Shopping for a New UC Solution? How to Decide Between the Big Three ThinkStock

Shopping for a New UC Solution? How to Decide Between the Big Three

When it comes to choosing a new unified communications (UC) provider, organizations have a lot to consider. This article takes a look at the 'Big Three' - Microsoft, Cisco and Google - and examines key points in their offerings. 

The unified communications (UC) market is expected to be worth $143.5 billion by 2024, and tech behemoths like Microsoft, Cisco and Google are looking to cash in. Each brand has taken strides to capture as much of the market’s growth as possible by delivering to users a distinct set of services. Over the last year, both Microsoft and Cisco have worked to improve interoperability. For example, we saw Microsoft make Skype for Business available through Cisco Expressway. At the same time, Google retooled its Hangouts app for enterprise use in an effort to grow its business customer base. 

While there are clear consistencies in the “Big Three’s” product road maps, there are some main areas where the platforms deviate, making it difficult for organizations to determine which best suits their needs. Here are three considerations that organizations should keep in mind when choosing a new UC provider. 

1. Adoption depends partly on employee familiarity. When it comes to implementing a UC platform, success is largely measured not by time-to-deploy but by employee adoption. Therefore, it is important for organizations to consider the tools employees already use before mass deployment.

Google - Given its popularity among consumers, Hangouts is one of the most recognizable tools for employees. As a result, it's one of the most widely adopted. However, as Hangouts pivots to become more enterprise-focused, it risks losing some of its consumer familiarity.

Microsoft - When Microsoft shifted from Lync to Skype for Business, it experienced higher brand recognition and curb appeal among end users. This broader recognition ultimately reduces training hurdles and mitigates potential resistance to adoption. With a recognizable enterprise-grade tool, employees are far less likely to use unsanctioned technologies for their collaboration needs.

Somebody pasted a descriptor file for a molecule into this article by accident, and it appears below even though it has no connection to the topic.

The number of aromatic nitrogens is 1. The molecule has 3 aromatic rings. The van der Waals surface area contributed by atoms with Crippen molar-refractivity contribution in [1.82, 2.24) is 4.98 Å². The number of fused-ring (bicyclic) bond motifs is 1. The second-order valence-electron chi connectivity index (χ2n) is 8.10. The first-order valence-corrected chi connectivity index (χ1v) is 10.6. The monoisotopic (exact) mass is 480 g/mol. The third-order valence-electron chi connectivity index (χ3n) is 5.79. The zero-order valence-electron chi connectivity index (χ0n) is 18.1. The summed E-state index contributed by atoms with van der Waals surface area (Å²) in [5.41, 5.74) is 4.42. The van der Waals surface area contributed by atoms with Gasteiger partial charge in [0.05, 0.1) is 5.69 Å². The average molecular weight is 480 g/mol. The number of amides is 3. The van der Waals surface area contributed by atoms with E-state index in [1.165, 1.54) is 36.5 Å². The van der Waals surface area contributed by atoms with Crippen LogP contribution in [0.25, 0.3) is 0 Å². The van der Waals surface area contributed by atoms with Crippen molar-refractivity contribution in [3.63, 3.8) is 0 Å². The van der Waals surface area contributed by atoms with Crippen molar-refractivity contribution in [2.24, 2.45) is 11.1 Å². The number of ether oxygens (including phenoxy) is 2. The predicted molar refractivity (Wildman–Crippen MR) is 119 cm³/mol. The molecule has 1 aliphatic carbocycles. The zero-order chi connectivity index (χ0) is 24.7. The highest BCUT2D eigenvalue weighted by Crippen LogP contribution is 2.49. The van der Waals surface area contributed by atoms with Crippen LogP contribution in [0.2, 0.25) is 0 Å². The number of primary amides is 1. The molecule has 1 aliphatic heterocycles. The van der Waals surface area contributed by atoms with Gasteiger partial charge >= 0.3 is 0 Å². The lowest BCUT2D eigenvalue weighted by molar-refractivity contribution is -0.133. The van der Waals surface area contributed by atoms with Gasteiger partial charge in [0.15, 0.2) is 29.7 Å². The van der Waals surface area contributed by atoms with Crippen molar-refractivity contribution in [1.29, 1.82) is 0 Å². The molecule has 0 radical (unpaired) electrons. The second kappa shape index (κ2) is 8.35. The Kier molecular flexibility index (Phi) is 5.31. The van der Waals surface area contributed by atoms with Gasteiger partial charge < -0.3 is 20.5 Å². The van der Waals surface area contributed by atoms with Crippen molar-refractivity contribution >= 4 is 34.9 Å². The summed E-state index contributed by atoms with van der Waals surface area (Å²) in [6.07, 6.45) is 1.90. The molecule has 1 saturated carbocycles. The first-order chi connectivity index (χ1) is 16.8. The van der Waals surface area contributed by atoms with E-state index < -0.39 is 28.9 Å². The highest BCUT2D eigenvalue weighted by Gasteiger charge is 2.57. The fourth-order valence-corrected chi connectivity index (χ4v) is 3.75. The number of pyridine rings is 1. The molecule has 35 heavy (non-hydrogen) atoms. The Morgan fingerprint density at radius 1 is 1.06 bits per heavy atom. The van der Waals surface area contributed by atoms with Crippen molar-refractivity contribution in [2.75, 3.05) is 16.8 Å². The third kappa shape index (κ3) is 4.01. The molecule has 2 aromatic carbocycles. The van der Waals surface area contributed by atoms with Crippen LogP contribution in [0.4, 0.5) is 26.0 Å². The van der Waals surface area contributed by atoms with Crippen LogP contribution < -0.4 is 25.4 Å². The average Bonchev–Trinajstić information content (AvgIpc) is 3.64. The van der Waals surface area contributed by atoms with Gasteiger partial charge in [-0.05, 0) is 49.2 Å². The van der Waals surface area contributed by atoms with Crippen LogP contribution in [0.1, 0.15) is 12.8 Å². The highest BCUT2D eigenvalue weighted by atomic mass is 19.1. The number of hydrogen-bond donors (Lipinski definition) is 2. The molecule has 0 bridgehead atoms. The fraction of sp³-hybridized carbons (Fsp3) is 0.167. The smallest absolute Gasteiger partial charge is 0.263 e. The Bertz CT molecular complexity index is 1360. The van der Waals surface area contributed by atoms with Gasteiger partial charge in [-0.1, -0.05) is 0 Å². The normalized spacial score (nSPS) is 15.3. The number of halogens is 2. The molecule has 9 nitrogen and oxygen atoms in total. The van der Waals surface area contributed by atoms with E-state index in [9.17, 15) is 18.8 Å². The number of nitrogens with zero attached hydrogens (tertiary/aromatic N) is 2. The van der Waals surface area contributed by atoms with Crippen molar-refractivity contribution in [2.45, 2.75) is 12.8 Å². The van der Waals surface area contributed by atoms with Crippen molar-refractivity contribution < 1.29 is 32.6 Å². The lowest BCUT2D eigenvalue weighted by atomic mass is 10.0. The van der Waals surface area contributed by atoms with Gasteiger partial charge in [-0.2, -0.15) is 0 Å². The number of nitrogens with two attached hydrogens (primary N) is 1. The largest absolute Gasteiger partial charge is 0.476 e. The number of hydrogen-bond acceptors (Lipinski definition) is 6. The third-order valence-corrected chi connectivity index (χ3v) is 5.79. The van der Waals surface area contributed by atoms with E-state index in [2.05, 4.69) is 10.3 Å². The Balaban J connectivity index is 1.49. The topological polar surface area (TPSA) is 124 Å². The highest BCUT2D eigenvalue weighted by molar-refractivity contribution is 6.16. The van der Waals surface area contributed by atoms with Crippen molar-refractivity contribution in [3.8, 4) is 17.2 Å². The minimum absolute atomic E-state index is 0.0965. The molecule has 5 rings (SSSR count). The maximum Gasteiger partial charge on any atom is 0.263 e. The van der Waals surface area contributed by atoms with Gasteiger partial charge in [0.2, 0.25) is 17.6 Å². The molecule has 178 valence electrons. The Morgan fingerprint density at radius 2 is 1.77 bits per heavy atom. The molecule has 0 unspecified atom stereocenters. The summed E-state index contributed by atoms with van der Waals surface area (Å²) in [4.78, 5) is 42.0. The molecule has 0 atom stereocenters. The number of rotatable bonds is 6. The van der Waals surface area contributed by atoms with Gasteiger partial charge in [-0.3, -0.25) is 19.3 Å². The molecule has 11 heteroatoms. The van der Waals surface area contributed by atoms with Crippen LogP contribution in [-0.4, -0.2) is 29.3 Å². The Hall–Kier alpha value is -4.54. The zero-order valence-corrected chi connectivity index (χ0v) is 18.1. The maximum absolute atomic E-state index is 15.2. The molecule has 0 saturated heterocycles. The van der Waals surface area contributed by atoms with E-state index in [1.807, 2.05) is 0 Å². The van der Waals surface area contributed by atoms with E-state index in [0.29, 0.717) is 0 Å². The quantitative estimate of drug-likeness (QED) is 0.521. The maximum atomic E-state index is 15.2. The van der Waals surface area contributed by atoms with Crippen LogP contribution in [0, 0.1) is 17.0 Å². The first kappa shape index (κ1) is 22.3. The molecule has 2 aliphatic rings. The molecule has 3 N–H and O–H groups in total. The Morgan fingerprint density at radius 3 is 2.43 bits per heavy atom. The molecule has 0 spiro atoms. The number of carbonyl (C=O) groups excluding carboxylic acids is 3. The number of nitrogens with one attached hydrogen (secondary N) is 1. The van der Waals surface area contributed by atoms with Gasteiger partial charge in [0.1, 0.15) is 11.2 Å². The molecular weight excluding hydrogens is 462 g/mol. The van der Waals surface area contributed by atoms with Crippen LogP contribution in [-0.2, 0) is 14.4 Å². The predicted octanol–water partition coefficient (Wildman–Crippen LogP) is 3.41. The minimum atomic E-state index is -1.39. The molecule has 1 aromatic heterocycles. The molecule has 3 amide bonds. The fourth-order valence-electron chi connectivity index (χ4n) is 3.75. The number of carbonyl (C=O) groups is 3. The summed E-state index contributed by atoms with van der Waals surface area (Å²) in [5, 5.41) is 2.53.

Cisco - As a purely enterprise tool, Spark’s awareness among the consumer market may hinder organizational adoption. A lack of consumer recognition also creates a lengthier learning curve, requiring more training to familiarize employees with best practices. 

2. Solutions function differently alongside existing systems. Microsoft, Google and Cisco each function differently when it comes to integration into pre-existing systems. Organizations should consider what levels of cross-platform compatibility they need when weighing their options. 

Google - Overall, Hangouts struggles with cross-platform compatibility, especially among nontraditional devices like connected whiteboards. While it does integrate well with a handful of enterprise apps like Slack, broader app integration is still limited. 

Microsoft - Microsoft also struggles with integration outside of its own applications like Office 365, where its UC capabilities are at their finest. While this obstacle does not impact small and mid-sized businesses that rely exclusively on Office 365, larger organizations that use a variety of vendors often seek third-party support – a cost that should be considered when determining which vendor to use. 

Cisco - Of the three systems, Cisco Spark is the most flexible platform supporting on-premises capabilities and a wider range of devices like room conference systems and digital whiteboards. Cisco’s less restrictive approach is ideal for industries with explicit security, privacy and e-discovery needs. Compared to Microsoft and Google’s focus on group collaboration tools, Spark is more traditional with its focus remaining on messaging, voice and video. 

3. Platform sophistication and primary features. Having entered the UC market at varying times, each platform is at a different level of maturity. As the industry continues to evolve, each company will learn from its competitors on how to best improve its services. Until then, organizations need to make sure they’re selecting a vendor that has all the features they need. 

Google - Hangouts is the newest entrant to the UC space, and therefore is lacking a few standard enterprise features, such as enterprise security. Google could also learn from Microsoft by better integrating and bundling its collaboration apps. However, Hangouts touts a modern interface that champions simplicity — an approach that appeals to Millennial workers. 

Microsoft - Microsoft’s Skype for Business has served the enterprise market longer than Google Hangouts, ultimately meaning it’s better constructed to support business use. To further enhance internal and external communication and collaboration, many organizations are motivated to add Microsoft’s UC services into their pre-existing Microsoft ecosystems. One learning Microsoft can take away from Cisco is allowing for better cross-vendor integration and greater support for on-premises use. 

Cisco - Similar to Microsoft, Spark has had more time to mature in the enterprise market and as a result, provides broader device compatibility and on-premises support. Cisco should mimic Google’s emphasis on simplicity for users to alleviate deployment and adoption challenges. 

Google, Microsoft and Cisco boast unique strengths that ultimately define their approach to unified communications. As the battle for UC customers heats up, organizations will benefit from improved service and choices. Organizations can be sure they’re selecting the right vendor by carefully comparing each vendor’s capabilities with their unique needs.  

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